While the failure of PCR with the E. c. atroseptica-specific primers to amplify BPBB DNA has already been noted above, PCR amplification with the Y1/Y2 primer set targeting the pel genes was successful for DNA from 12 of 16 BPBB strains. Although we cannot readily explain the failure in amplification of the four BPBB strains other than to speculate on variation in the pectate genes, we note that DNA from several of our E. c. atroseptica strains also were not amplified with the Y1/Y2 primers. However, the failure of DNA from E. c. betavasculourm to be amplified in PCR with these primers is consistent with the published literature (Darrasse et al. 1994).

The 16S rDNA sequence of BPBB was consistent with its identity as a member of the E. carotovora species. BPBB strains were positioned among other strains of the species in dendrograms using various algorithms based on neighbour-joining, maximum parsimony, and unweighted pair-group methods of analysis. The sizes and sequences of the large and small IGS regions of BPBB strains were also similar to those of other E. carotovora subspecies and different from E. chrysanthemi (Fig. 3) (Fessehaie et al. 2002). All the E. carotovora subspecies could be differentiated by restriction fragment length polymorphisms in the IGS region following digestion with appropriate restriction enzymes (Fig. 4). The lack of a HpyCH4III site in the IGS of BPBB strains is particularly noteworthy.

The unique SexAI site in the small IGS region of BPBB strains was a useful target for designing a primer (BR1f) unique to these strains (Fig. 5). The PCR based on the BR1f primer did not amplify DNA from strains representing other E. carotovora subspecies or E. chrysanthemi (Fig. 3). PCR based on the BR1f primer is useful in determining the presence of BPBB-like strains on potato. In preliminary work, a multiplex PCR utilizing primer sets ECA1f/ECA2r and BR1f/L1r was used to show that BPBB-like strains, but not E. c. atroseptica, occur on ostensibly healthy tubers in Brazil while E. c. atroseptica, but not BPBB strains, occur on potato tubers in Canada.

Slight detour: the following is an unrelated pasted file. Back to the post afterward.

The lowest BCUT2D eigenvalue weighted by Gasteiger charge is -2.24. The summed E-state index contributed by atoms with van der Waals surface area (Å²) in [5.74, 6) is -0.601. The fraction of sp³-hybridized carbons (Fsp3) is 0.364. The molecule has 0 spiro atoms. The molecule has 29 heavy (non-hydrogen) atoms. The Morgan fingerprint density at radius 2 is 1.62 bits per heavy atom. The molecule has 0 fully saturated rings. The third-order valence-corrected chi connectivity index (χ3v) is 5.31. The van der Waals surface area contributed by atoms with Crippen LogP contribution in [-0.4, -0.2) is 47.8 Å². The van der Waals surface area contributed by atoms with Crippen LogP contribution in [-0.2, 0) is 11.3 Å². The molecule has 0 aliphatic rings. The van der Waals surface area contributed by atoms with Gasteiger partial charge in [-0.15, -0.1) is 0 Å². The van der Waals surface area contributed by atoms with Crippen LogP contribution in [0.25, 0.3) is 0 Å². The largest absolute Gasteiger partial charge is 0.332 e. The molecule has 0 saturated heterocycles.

The summation of our results strongly suggests that the BPBB strains form a new subspecies of E. carotovora. Although we lack resources for the DNA–DNA hybridization studies that are evidently required to establish new taxons of bacteria, it is not surprising that new subspecies will be identified among the heterogeneous and poorly defined E. c. carotovora strains. If a new subspecies were to be accepted for the BPBB strains, an appropriate subspecific epithet would be E. carotovora subsp. brasiliensis.

Although the BPBB strains occur in a geographical area that is considered a humid subtropical climate, the temperatures (17–20°C) during the growing season are relatively cool. The association of temperature with the occurrence of BPBB needs to be investigated. In any case, under the temperate conditions in which our pathogenicity and maceration tests were carried out, the BPBB strains were more virulent on potato than the E. c. atroseptica strains (Fig. 2). The high level of virulence shown by these strains, in fact, suggests that some circumspection may be appropriate to curtail their dissemination to other geographical areas.


We would like to express our gratitude to Roger Phillipe at the Centre for Plant Quarantine Pests, Ottawa, Canada, for the fatty acid analysis. We also recognize the importance of the scholarship given by CAPES – Brazilian Federal Agency – to Dr Valmir Duarte to spend his sabbatical working on this research.